Graduate’s book heralds Jesse’s surprise,

Brian Close

Dr. Seuss never tackled a subject like Jesse.
But a University alumnus did with a spoof of “How the Grinch Stole Christmas,” telling the story of Gov. Jesse Ventura’s victory.
In “How the Pundits Stole Democracy,” Jeff Frederick rhymes his way from the early days of the campaign through the election, focusing on the pundits’ mistaken predictions, as in this excerpt:
“The pundits all stared, unsure what to say. They hadn’t predicted it going this way! For by quarter to 12 the returns were a mess. Whatever had happened? Can you Ven-tur-a guess?”
The 1991 theater graduate wrote the story for his cable access show called “Don’t Worry About the Government.” The show, which ran from 1996 to 1998, featured political spoofs, monologues and stories.
“The first time I read it (on the show), I was shocked,” he said. “Everyone wanted it e-mailed to them.”
Kelly Johnson, a friend of Frederick, was in the audience at the initial reading.
“When it came to the ‘Welcome Jesse’ song, he sang that,” Johnson said. “It was hilarious.” In the book, voters sing in joy at Ventura’s win.
Surprised at the response, Frederick mentioned the story to Nancy Roehlke, an illustrator who was enthusiastic about drawing pictures for the book.
“I think the whole story of Jesse being elected is amazing and fun,” Roehlke said. “I just love the poem. It makes me laugh and makes me giggle.”
With donations from friends, they printed 2,500 copies and began distributing them several weeks ago to local bookstores, including the Hungry Mind Bookstore, Borders Book Shop and Micawber’s Books.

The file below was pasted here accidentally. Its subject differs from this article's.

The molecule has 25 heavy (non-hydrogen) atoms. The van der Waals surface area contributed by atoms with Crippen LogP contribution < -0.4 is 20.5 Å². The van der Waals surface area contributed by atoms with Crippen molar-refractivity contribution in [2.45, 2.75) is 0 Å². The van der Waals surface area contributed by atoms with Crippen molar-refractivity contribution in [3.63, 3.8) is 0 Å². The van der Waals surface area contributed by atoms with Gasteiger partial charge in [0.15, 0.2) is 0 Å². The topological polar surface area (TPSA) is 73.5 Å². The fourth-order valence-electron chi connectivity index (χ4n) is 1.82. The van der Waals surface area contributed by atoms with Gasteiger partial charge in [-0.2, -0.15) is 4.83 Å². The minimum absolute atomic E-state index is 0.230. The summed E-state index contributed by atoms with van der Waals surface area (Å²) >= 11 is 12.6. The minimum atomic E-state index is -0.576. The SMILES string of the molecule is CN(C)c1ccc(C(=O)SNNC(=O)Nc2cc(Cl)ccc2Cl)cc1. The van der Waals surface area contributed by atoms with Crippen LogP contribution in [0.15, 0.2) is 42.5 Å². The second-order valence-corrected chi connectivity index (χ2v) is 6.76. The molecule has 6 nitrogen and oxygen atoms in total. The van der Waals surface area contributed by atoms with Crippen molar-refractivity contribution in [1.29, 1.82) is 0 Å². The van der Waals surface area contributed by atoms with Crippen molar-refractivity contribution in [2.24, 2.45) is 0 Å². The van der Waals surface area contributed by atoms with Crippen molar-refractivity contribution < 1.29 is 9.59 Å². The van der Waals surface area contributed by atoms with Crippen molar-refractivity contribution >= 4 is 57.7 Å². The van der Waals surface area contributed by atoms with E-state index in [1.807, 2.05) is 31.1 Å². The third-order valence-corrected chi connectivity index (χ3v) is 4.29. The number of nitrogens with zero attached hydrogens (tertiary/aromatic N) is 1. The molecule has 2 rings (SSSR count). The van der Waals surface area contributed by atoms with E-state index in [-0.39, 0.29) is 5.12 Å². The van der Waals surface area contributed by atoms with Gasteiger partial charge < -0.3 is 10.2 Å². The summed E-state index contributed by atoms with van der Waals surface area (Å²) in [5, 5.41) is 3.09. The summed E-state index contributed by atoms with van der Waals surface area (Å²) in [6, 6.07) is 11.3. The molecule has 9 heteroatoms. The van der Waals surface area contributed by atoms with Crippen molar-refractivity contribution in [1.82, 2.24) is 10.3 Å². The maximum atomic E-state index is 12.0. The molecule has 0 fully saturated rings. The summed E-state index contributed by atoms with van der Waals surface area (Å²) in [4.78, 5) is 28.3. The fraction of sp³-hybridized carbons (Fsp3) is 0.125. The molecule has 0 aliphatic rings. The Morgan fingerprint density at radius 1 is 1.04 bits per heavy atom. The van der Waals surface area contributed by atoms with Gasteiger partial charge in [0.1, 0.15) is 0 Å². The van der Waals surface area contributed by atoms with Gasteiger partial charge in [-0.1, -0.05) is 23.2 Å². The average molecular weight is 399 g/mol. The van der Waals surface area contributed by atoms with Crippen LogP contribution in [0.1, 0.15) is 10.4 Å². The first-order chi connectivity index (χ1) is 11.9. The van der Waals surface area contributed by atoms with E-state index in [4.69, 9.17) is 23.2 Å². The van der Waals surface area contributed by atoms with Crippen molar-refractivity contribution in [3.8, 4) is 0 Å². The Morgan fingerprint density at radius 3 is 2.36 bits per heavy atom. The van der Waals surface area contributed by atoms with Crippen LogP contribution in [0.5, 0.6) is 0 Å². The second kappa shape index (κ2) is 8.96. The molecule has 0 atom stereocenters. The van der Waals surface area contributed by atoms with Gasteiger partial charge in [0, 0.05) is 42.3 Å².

The story depicts voter frustration with cookie-cutter candidates — something Frederick himself experienced.
An avid campaign volunteer, Frederick said he usually worked for Democratic candidates.
But when Hubert H. “Skip” Humphrey III won the primary this year, Frederick said he was “not thrilled.” He volunteered for a Humphrey phone bank, but was discouraged by their attitudes toward the election.
Frederick said Humphrey and Republican gubernatorial candidate Norm Coleman’s campaigns focused on target voters who were predicted to vote, and the campaign scripts disappointed him.
“It sounded like we were selling telephone service,” he said. “We were calling people up and bothering them with this drivel.”
Meanwhile, he said, Ventura was mobilizing people that the other two parties had ignored. Frederick was excited and decided to switch campaigns to work for Ventura’s less-structured phone bank.
“They said, ‘We are telling people to just pick up the phone book and call, I guess,'” Frederick said.
He said he admired the grass-roots support for Ventura and Ventura’s refusal to accept money from political action groups.
When Ventura won, Frederick said, the reaction from the television commentators reminded him of the reaction of Dr. Seuss’ Grinch — when the villagers begin singing and enjoying Christmas despite having no presents.
And so he wrote:
“It came without phone banks, it came despite polls! It came without PAC money, lit drops, or big party rolls!”